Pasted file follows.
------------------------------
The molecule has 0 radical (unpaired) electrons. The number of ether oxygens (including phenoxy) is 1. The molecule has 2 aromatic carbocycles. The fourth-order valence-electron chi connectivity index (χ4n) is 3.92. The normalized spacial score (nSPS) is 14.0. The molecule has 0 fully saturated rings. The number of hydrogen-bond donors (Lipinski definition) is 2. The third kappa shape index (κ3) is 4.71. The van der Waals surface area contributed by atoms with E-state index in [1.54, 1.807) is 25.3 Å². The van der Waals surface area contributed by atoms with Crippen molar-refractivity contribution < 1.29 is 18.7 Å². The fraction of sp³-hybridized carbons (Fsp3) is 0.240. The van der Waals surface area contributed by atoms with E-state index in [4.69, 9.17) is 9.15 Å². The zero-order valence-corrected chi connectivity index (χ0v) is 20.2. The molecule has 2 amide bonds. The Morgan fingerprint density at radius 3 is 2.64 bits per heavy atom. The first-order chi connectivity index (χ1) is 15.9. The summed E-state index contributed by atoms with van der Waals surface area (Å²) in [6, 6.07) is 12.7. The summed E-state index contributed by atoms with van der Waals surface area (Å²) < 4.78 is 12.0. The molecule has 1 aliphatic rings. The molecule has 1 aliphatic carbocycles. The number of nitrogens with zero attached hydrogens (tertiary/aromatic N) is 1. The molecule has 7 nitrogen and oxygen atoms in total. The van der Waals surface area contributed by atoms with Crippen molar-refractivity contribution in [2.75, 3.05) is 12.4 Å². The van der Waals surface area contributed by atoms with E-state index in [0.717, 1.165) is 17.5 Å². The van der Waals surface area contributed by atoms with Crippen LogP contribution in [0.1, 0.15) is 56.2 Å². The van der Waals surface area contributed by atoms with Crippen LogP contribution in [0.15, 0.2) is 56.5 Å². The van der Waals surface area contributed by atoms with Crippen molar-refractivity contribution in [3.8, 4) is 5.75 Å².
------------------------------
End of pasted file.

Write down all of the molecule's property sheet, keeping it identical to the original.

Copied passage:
The molecule has 0 radical (unpaired) electrons. The number of ether oxygens (including phenoxy) is 1. The molecule has 2 aromatic carbocycles. The fourth-order valence-electron chi connectivity index (χ4n) is 3.92. The normalized spacial score (nSPS) is 14.0. The molecule has 0 fully saturated rings. The number of hydrogen-bond donors (Lipinski definition) is 2. The third kappa shape index (κ3) is 4.71. The van der Waals surface area contributed by atoms with E-state index in [1.54, 1.807) is 25.3 Å². The van der Waals surface area contributed by atoms with Crippen molar-refractivity contribution < 1.29 is 18.7 Å². The fraction of sp³-hybridized carbons (Fsp3) is 0.240. The van der Waals surface area contributed by atoms with E-state index in [4.69, 9.17) is 9.15 Å². The zero-order valence-corrected chi connectivity index (χ0v) is 20.2. The molecule has 2 amide bonds. The Morgan fingerprint density at radius 3 is 2.64 bits per heavy atom. The first-order chi connectivity index (χ1) is 15.9. The summed E-state index contributed by atoms with van der Waals surface area (Å²) in [6, 6.07) is 12.7. The summed E-state index contributed by atoms with van der Waals surface area (Å²) < 4.78 is 12.0. The molecule has 1 aliphatic rings. The molecule has 1 aliphatic carbocycles. The number of nitrogens with zero attached hydrogens (tertiary/aromatic N) is 1. The molecule has 7 nitrogen and oxygen atoms in total. The van der Waals surface area contributed by atoms with Crippen molar-refractivity contribution in [2.75, 3.05) is 12.4 Å². The van der Waals surface area contributed by atoms with E-state index in [0.717, 1.165) is 17.5 Å². The van der Waals surface area contributed by atoms with Crippen LogP contribution in [0.1, 0.15) is 56.2 Å². The van der Waals surface area contributed by atoms with Crippen LogP contribution in [0.15, 0.2) is 56.5 Å². The van der Waals surface area contributed by atoms with Crippen molar-refractivity contribution in [3.8, 4) is 5.75 Å².